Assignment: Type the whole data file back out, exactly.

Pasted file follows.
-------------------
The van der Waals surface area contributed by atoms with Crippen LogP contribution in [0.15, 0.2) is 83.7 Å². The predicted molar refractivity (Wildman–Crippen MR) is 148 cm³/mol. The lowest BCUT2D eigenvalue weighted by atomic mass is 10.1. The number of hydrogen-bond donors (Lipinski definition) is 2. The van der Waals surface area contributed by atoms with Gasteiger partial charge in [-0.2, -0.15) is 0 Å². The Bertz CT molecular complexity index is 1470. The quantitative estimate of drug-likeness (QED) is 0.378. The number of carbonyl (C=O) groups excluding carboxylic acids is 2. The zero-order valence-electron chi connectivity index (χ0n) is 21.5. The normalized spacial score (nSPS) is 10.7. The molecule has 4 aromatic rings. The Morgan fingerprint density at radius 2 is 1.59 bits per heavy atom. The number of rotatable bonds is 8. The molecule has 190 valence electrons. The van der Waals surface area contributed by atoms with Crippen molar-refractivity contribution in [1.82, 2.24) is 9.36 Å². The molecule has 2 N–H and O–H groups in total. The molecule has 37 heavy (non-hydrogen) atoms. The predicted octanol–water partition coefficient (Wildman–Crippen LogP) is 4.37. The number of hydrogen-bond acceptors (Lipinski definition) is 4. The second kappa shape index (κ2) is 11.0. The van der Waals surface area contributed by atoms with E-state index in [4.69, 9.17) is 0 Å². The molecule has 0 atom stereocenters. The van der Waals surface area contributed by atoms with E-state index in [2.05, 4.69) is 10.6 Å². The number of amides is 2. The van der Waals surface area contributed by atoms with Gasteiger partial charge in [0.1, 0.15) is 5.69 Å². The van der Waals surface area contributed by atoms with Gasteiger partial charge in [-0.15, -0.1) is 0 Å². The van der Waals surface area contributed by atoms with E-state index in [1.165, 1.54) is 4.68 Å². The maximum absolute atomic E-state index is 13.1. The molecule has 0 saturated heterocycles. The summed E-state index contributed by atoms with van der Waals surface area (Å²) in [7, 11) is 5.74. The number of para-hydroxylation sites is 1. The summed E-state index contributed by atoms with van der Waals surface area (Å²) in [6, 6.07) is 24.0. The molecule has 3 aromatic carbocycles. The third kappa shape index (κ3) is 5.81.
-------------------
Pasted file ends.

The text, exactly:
The van der Waals surface area contributed by atoms with Crippen LogP contribution in [0.15, 0.2) is 83.7 Å². The predicted molar refractivity (Wildman–Crippen MR) is 148 cm³/mol. The lowest BCUT2D eigenvalue weighted by atomic mass is 10.1. The number of hydrogen-bond donors (Lipinski definition) is 2. The van der Waals surface area contributed by atoms with Gasteiger partial charge in [-0.2, -0.15) is 0 Å². The Bertz CT molecular complexity index is 1470. The quantitative estimate of drug-likeness (QED) is 0.378. The number of carbonyl (C=O) groups excluding carboxylic acids is 2. The zero-order valence-electron chi connectivity index (χ0n) is 21.5. The normalized spacial score (nSPS) is 10.7. The molecule has 4 aromatic rings. The Morgan fingerprint density at radius 2 is 1.59 bits per heavy atom. The number of rotatable bonds is 8. The molecule has 190 valence electrons. The van der Waals surface area contributed by atoms with Crippen molar-refractivity contribution in [1.82, 2.24) is 9.36 Å². The molecule has 2 N–H and O–H groups in total. The molecule has 37 heavy (non-hydrogen) atoms. The predicted octanol–water partition coefficient (Wildman–Crippen LogP) is 4.37. The number of hydrogen-bond acceptors (Lipinski definition) is 4. The second kappa shape index (κ2) is 11.0. The van der Waals surface area contributed by atoms with E-state index in [4.69, 9.17) is 0 Å². The molecule has 0 atom stereocenters. The van der Waals surface area contributed by atoms with E-state index in [2.05, 4.69) is 10.6 Å². The number of amides is 2. The van der Waals surface area contributed by atoms with Gasteiger partial charge in [0.1, 0.15) is 5.69 Å². The van der Waals surface area contributed by atoms with Gasteiger partial charge in [-0.15, -0.1) is 0 Å². The van der Waals surface area contributed by atoms with E-state index in [1.165, 1.54) is 4.68 Å². The maximum absolute atomic E-state index is 13.1. The molecule has 0 saturated heterocycles. The summed E-state index contributed by atoms with van der Waals surface area (Å²) in [7, 11) is 5.74. The number of para-hydroxylation sites is 1. The summed E-state index contributed by atoms with van der Waals surface area (Å²) in [6, 6.07) is 24.0. The molecule has 3 aromatic carbocycles. The third kappa shape index (κ3) is 5.81.